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Dual PC Case

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Apr 26, 2007
[I don't know how to change this, but this is pretty much a project log]

This is a pretty monstrous computer case. I've been into PC modding for a while, I find the parts tend to go in and out pretty quick, but the major components of a case have been more or less standard for a long time. Though the main PC in this case though is pretty kick *** atm.

As a minor pre-face on the style of this build; I really focused on utility with this case. I don't swap parts often, but I like ease of access when I do, places to put cables, room to work.

I've been building my own PC's forever now, and things like changing the motherboard I found cumbersome in most traditional PC case design (big CPU heat-sinks are the worst)

Another thing I had been wanting to include forever in a build is two PC's in one case. Having one run as a server / media hub, and another as a game / work station really allows a focus in selecting PC parts, rather than trying to compromise and make a mega work station that does both tasks. (Really I just like the organization and reliability of my setup - even if it is overkill)

The case started as this; the pendant for T600M TOSNUC Milling machine (I fix these things so you will see a lot of random bits) This a huge box, that has roughly the same geometric proportions as a PC case (scaled up of course).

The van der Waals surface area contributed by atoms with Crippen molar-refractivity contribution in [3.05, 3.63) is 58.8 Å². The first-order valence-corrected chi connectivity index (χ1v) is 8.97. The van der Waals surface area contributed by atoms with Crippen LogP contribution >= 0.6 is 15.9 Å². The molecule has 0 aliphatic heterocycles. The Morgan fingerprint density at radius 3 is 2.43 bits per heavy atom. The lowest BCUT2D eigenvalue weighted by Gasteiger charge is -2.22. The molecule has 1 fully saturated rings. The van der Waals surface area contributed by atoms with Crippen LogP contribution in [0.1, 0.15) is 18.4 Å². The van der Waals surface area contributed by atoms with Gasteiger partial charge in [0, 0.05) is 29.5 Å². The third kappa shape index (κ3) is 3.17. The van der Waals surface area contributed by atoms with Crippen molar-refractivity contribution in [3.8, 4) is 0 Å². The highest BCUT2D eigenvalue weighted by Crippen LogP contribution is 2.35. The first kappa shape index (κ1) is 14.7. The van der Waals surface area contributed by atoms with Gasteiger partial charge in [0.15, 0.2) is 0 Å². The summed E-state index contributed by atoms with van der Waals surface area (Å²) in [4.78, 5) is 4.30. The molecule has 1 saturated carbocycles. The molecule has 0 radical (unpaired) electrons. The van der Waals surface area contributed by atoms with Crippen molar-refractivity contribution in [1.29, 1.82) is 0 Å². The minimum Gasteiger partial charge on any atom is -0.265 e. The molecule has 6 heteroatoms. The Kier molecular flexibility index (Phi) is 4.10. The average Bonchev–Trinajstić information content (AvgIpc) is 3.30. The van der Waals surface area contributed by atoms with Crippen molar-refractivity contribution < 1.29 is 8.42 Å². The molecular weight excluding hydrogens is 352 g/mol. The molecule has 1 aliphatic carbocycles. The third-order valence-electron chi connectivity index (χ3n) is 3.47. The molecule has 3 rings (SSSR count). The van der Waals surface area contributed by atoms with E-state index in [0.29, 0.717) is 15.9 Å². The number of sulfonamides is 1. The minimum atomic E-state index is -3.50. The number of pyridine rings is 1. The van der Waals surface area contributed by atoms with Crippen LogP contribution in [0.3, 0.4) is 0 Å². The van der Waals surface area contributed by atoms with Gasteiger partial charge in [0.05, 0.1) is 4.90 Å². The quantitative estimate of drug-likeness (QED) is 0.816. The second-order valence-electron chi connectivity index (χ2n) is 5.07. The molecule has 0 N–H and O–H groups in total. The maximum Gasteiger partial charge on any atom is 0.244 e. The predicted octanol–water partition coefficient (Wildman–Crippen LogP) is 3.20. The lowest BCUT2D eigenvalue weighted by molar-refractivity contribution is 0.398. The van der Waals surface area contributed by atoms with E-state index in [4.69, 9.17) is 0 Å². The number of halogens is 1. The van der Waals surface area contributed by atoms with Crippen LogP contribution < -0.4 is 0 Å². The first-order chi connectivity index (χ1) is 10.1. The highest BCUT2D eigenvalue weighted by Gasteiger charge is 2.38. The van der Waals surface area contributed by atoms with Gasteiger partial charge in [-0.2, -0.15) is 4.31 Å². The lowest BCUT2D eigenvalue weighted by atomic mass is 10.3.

This stupid thing is already very heavy, the top steel is 5mm thick (two 2.5mm plates) The pendant was initially hung via that hole in the top with a swing arm assembly, it weighs probably eighty pounds normally (forty empty like this - or more, the final weigh in is mighty!)


I had installed rails for the PC 'shelves' to run on; almost everything in this case is made in steel, it seemed like an alright decision early on, but the weight of this case grew quite fast.


Here you can see how it is roughly just a huge computer, its just an average mid-tower beside, all of the parts used in these photos are old stuff for reference (don't care if a whoops moment happens..)


The 'crash bars' added a nice bit of beef to the front end looks, I'm not totally designing this thing around aesthetics, but it doesn't hurt to try.

The rails give a nice amount of extension, the plan is too have the whole PC mounted on the tray, so in essence they can be swapped, removed for builds..etc. The real idea is making my life easier later.